There are no single approaches to zero trust, but there are some key foundational elements to any zero-trust strategy to help ensure the best results — with limited in-house IT resources and expertise.

  1. Ensure security hygiene: Keeping servers and workstations — even remote ones — patched and compliant is a critical but time-consuming task capable of distracting IT resources from more strategic initiatives. But if an agency’s zero-trust strategy is to succeed, basic cyber hygiene must come first. Many of today’s patch and vulnerability management tasks can be made more efficient and accurate through the use of automation.
  2. Monitor for unusual network activity: A key part of any network-monitoring strategy is to monitor for unusual or nefarious activity. Traditional log-management practices have been around for decades and provide quick insight into unusual user activity, excessive login attempts and failures, and other anomalies potentially indicating compromise. To achieve this at scale across hundreds of thousands of users can be difficult. To address this challenge cost-effectively, the DoD can leverage existing investments in security information and event management systems. A SIEM system can monitor critical log data in real time, automate the process of forensic analysis, and proactively detect threats and security issues.
  3. Detect leaked credentials: Data breaches can expose logon credentials on the dark web that can be exploited by bad actors to access and takeover employee accounts and federal IT systems. The DoD must leverage identity-monitoring approaches combining human intelligence and research to find and flag breach data, such as compromised usernames and passwords, so agencies can contain risk during a credential exposure.
  4. Understand and act on high-risk network access: Over time, employees accumulate access to more and more digital resources, yet rarely are these access rights audited or revoked; for instance, if a person no longer needs access to a system or application to do their job. This state is particularly problematic if a user is compromised. At this point, every system they have access to is at risk of being exploited by a threat actor. Zero trust only accomplishes its intended goals when permissions assigned to IT resources are assessed and controlled. A single, centralized access-rights management solution can simplify the process by providing visibility and control over all access privileges within an organization and continuously monitoring the environment for changes.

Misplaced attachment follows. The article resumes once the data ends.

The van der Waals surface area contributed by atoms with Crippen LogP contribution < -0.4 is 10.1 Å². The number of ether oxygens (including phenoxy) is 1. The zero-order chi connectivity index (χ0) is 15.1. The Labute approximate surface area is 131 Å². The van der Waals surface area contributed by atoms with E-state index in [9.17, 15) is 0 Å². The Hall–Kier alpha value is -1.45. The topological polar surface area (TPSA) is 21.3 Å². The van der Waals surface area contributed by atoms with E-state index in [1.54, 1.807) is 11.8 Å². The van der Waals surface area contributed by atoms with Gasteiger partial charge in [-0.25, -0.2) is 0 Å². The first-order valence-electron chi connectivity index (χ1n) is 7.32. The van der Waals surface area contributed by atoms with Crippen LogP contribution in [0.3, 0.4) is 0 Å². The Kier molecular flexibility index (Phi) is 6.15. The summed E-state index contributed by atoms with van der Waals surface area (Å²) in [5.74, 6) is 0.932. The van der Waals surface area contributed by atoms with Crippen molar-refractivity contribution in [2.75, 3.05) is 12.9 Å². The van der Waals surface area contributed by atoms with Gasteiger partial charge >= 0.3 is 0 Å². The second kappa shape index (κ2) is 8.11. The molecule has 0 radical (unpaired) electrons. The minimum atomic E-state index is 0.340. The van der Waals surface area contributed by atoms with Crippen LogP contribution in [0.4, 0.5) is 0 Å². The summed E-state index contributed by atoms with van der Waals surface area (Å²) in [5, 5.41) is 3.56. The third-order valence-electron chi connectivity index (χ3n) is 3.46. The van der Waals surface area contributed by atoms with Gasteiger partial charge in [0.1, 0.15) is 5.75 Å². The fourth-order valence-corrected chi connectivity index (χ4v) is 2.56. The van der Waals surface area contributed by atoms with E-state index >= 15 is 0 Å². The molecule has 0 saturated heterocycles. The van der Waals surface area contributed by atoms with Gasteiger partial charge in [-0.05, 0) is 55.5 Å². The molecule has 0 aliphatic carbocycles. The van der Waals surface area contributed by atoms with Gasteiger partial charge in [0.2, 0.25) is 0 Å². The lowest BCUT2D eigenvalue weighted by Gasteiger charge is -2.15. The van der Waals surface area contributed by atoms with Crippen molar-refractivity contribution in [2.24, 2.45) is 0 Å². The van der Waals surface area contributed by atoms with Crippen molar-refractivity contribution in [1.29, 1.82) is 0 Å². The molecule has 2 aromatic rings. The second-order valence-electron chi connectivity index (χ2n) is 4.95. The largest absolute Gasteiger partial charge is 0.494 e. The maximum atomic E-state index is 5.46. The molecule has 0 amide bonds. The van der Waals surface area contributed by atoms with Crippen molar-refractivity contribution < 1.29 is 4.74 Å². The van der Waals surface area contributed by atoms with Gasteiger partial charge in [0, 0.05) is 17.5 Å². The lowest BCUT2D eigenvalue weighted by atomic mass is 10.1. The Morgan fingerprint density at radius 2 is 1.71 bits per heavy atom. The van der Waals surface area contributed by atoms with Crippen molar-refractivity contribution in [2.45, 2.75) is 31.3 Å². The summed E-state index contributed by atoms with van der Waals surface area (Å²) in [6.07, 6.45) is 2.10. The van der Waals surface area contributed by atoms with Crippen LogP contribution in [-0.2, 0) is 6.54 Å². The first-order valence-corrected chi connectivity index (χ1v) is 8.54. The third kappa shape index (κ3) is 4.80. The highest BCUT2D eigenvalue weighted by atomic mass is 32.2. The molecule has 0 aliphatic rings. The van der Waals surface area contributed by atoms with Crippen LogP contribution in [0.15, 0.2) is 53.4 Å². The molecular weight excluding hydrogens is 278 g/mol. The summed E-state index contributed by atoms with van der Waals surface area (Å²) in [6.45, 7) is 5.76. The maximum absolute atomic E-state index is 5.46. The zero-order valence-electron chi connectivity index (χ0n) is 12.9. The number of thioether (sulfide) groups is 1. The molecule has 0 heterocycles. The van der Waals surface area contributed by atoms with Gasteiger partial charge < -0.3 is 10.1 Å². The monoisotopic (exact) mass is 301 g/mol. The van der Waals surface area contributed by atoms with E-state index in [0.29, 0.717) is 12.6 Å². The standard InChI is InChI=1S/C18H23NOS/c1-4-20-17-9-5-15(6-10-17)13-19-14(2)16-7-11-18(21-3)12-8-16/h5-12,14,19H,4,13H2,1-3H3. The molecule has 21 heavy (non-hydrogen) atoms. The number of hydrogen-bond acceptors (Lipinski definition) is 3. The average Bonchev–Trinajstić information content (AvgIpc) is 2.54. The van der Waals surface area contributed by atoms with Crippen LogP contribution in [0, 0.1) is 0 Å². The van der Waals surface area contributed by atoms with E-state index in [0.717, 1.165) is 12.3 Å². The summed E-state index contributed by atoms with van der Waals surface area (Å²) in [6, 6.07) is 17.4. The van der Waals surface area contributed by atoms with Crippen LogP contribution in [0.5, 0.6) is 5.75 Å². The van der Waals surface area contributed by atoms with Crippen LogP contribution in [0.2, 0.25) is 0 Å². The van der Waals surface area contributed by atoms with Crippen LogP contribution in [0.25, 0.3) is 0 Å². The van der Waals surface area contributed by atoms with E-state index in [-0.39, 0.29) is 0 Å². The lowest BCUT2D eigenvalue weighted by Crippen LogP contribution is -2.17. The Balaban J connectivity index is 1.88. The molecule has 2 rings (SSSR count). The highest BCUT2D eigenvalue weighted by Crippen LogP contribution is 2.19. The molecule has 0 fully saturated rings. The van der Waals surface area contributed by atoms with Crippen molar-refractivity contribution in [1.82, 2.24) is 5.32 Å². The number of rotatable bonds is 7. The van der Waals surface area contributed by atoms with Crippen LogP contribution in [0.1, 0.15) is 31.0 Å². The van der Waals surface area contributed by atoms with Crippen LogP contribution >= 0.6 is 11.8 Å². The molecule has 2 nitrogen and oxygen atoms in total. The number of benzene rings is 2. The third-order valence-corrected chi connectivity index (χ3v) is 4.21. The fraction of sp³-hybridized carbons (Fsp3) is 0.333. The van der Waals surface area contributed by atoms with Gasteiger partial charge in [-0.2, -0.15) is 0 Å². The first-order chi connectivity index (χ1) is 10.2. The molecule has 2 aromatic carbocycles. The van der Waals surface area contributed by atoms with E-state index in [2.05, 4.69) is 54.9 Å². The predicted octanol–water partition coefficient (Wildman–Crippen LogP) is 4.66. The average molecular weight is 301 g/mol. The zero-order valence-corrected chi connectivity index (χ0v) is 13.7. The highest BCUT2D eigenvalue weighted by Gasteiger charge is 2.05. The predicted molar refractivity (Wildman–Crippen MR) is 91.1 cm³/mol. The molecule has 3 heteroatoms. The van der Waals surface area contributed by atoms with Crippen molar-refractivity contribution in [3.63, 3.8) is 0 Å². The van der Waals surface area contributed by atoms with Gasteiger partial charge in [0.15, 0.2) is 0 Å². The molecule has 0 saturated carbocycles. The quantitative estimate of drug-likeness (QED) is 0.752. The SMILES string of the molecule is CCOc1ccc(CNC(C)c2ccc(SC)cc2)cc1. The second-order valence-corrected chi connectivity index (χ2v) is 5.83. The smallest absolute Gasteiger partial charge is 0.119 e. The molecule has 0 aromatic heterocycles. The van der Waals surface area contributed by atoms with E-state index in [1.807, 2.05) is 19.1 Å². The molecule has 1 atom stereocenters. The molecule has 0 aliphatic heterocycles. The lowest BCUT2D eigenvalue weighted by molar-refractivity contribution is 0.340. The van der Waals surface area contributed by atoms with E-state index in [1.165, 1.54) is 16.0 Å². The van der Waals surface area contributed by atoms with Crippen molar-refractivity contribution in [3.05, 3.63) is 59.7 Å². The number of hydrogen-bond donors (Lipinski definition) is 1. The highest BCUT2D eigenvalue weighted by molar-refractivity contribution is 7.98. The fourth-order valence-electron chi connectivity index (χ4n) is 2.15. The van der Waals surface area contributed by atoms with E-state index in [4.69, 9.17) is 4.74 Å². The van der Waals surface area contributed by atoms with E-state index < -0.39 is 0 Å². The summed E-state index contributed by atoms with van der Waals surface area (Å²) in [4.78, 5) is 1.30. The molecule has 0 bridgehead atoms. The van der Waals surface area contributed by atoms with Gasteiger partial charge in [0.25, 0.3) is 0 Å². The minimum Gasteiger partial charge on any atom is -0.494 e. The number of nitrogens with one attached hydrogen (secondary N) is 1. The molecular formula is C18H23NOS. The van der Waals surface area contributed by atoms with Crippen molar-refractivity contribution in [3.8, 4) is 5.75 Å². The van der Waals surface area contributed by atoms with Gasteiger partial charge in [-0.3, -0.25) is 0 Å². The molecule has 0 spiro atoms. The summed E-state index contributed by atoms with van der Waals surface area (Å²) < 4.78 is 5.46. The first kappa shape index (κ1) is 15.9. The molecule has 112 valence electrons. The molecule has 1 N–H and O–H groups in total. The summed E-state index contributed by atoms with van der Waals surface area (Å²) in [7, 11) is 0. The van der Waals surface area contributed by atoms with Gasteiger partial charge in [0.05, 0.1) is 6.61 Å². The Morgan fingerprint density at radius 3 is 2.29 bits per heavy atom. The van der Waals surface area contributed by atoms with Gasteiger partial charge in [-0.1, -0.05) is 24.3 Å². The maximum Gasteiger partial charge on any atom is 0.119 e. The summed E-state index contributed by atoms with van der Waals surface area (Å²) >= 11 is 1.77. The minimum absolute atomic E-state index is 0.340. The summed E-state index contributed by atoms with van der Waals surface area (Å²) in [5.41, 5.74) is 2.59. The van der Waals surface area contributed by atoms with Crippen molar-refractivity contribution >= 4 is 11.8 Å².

Zero trust is a long game

The need for anytime, anywhere access to resources and applications is making the Pentagon’s data more vulnerable. IT leaders within the DoD need to know who’s trying to access what resources before they can create appropriate security policies and controls. Being mindful and assuming all users are compromised can better inform these security decisions so that when a threat is detected, response and remediation can happen quickly. At the same time, DoD employees and contractors can access resources securely, wherever they are.

Zero trust isn’t just the answer to the COVID-19 lockdown. Even after the immediate emergency has dissipated, the future of the DoD workspace will change for some time to come. Only by adopting a zero-trust approach can IT leaders get one step ahead of the game and ensure security is balanced with accessibility.